Without my staff and employees, our company would not be where it is today. – A CEO after a successful product launch

I’m only as good as my offensive line and teammates; they make me better. – Super bowl winning quarterback

I’m truly sorry I spoke to you the way I did, it was out of line, and I hope you can forgive me. – A mom speaking to her child after an argument


Can you spot humility when you see it?


When lived out in pure form, humility is one of the most beautiful characteristics of humanity. Simultaneously, it’s also one of the most difficult characteristics to submit to. I believe we can all practice humility if we desire; that’s why I suggested it’s something we can choose to submit to. Choosing humility is making the decision to hang up our ego and not take credit. It means not submitting to our fleshly desires, and instead, laying down our lives for the sake of resolution. Humility has no pride, and pride has no humility; they are in direct competition with one another.

Above all else, humility is recognizing that God is our Provider, Savior, and Lord and there is nothing we can do apart from Him.

Have you ever opened your phone’s Bible app and searched for the word “humility?” I dare you to do it. It’s everywhere! Seriously, the Bible is full of passages and contextual stories of servant leaders with humility. Starting with Jesus himself, we see that God humbles himself by putting on the skin of a man to live with us, his people. The Bible says that he came to serve, not to be served. Seriously, what other King would leave his throne in order to serve and wash the feet of his very own creation? Only a humble King…

We read that God opposes the proud, but gives grace to the humble. In another place, we are encouraged to not try to impress others, but be humble, and think of others as better than ourselves. I can go on all day…


So how does this play out in our lives?


Some think that in difficult conversations that sharing how you truly feel and opening yourself up is humility. That’s actually vulnerability. Vulnerability is the act of having courage to communicate from within and even opening yourself up to a place of potential wound.  Humility and vulnerability are not the same, but they can certainly be seen together. A person communicating from a vulnerable place is stepping toward intimacy and connection in relationship, but may or may not be in a state of humility while doing so. Likewise, the reacting person may or may not respond in humility or vulnerability. All that being said, vulnerability can often times help each person in conflict come to a place of humility.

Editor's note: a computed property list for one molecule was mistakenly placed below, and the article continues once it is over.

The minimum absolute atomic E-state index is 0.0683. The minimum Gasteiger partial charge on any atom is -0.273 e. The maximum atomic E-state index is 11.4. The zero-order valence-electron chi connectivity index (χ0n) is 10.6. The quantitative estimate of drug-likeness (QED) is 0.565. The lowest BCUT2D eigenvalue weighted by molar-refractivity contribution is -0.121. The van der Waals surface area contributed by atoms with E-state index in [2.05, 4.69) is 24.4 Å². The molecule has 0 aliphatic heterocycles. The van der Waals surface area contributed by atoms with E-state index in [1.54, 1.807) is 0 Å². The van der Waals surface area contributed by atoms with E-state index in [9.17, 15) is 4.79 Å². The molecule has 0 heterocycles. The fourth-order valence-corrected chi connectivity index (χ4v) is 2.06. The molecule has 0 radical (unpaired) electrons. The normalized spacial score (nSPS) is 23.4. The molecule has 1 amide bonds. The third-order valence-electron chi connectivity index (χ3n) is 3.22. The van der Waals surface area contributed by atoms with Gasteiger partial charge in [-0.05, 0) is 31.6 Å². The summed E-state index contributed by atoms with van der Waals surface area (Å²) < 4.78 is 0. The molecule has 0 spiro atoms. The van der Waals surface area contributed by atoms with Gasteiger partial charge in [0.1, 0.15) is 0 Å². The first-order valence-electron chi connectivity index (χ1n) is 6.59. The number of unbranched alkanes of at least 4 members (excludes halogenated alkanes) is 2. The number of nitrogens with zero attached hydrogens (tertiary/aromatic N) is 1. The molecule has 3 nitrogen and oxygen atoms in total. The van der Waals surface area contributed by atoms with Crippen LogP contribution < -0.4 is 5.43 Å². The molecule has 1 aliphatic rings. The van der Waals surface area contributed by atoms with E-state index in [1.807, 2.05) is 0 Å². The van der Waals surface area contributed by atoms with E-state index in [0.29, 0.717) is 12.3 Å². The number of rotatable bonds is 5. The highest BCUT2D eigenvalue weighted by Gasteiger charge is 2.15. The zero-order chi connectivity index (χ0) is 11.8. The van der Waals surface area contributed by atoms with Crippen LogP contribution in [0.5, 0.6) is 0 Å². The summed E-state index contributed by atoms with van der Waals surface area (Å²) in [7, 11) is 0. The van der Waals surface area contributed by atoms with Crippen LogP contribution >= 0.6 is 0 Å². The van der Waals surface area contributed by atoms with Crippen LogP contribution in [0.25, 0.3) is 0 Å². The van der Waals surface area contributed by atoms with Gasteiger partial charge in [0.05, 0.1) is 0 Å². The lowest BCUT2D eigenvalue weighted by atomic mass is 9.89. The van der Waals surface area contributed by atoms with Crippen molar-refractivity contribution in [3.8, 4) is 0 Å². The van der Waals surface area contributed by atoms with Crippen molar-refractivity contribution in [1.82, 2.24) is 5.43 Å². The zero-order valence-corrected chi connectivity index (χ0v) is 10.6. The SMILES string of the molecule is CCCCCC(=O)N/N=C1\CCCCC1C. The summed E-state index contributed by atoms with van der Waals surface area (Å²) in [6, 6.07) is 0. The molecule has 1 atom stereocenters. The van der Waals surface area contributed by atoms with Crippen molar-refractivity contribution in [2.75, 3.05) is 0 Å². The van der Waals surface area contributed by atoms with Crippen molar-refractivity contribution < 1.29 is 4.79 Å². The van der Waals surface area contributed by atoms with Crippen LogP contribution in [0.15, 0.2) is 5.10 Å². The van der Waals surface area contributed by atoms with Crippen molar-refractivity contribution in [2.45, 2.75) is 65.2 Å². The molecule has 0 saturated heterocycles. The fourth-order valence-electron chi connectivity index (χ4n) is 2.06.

Typically, in any conflict whether it be at the home, work, or sports field, there are disagreements that arise. Some light, and some very strong. After conflict, when and if humility shows up by someone, then we typically see forgiveness and finally a resolution.

So it goes….Conflict….Humility….Forgiveness….Resolution.

Hopefully, that is. Humans can respond pridefully even when handed humility. That’s the risk, but we also gain maturity in the process. Again, Jesus was the humblest of them all….a servant leader.


But, how do we do it?


We can choose to choose a humble response, or we can choose to take all the credit. We can choose to win an argument, or we can choose to listen intently. We can choose to think that our spouse is always at fault, or we can look deep and recognize that we probably contribute as much or more to the problems ourselves.

As I mentioned before, I think humility can be a choice. For some people it comes more naturally, while others really have to dig out deep pride roots that have been running their lives for years. But, anyone can do it. In fact, the more you practice it, the easier it becomes, and the more joy you’ll find.

I’d encourage you to try it at the next conflict that arises. Small or big, it doesn’t matter…just be the first to humble yourself and count the other person’s desires above yours. Watch what happens. You’ll see that maybe the very thing you wanted to argue about actually didn’t even matter. Instead, the person you interacted with feels more accepted, heard, and loved.

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